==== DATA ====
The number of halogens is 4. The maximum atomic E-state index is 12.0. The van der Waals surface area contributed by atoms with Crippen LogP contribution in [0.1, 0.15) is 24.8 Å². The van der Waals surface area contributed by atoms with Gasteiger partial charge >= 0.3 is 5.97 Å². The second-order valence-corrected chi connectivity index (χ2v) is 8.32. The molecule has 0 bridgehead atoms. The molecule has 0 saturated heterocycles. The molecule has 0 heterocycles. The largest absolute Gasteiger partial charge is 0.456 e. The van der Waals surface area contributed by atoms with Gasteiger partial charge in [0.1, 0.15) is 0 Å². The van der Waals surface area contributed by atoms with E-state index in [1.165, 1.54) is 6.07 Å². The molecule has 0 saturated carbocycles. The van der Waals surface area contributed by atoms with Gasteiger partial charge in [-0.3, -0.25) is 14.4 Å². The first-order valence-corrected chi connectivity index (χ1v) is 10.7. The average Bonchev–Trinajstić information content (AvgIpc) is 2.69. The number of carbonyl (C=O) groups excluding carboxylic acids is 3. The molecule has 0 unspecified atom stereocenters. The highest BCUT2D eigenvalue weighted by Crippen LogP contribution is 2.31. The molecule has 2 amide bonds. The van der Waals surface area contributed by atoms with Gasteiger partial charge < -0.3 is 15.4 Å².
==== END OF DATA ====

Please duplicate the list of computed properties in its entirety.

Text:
The number of halogens is 4. The maximum atomic E-state index is 12.0. The van der Waals surface area contributed by atoms with Crippen LogP contribution in [0.1, 0.15) is 24.8 Å². The van der Waals surface area contributed by atoms with Gasteiger partial charge >= 0.3 is 5.97 Å². The second-order valence-corrected chi connectivity index (χ2v) is 8.32. The molecule has 0 bridgehead atoms. The molecule has 0 saturated heterocycles. The molecule has 0 heterocycles. The largest absolute Gasteiger partial charge is 0.456 e. The van der Waals surface area contributed by atoms with Gasteiger partial charge in [0.1, 0.15) is 0 Å². The van der Waals surface area contributed by atoms with E-state index in [1.165, 1.54) is 6.07 Å². The molecule has 0 saturated carbocycles. The van der Waals surface area contributed by atoms with Gasteiger partial charge in [-0.3, -0.25) is 14.4 Å². The first-order valence-corrected chi connectivity index (χ1v) is 10.7. The average Bonchev–Trinajstić information content (AvgIpc) is 2.69. The number of carbonyl (C=O) groups excluding carboxylic acids is 3. The molecule has 0 unspecified atom stereocenters. The highest BCUT2D eigenvalue weighted by Crippen LogP contribution is 2.31. The molecule has 2 amide bonds. The van der Waals surface area contributed by atoms with Gasteiger partial charge < -0.3 is 15.4 Å².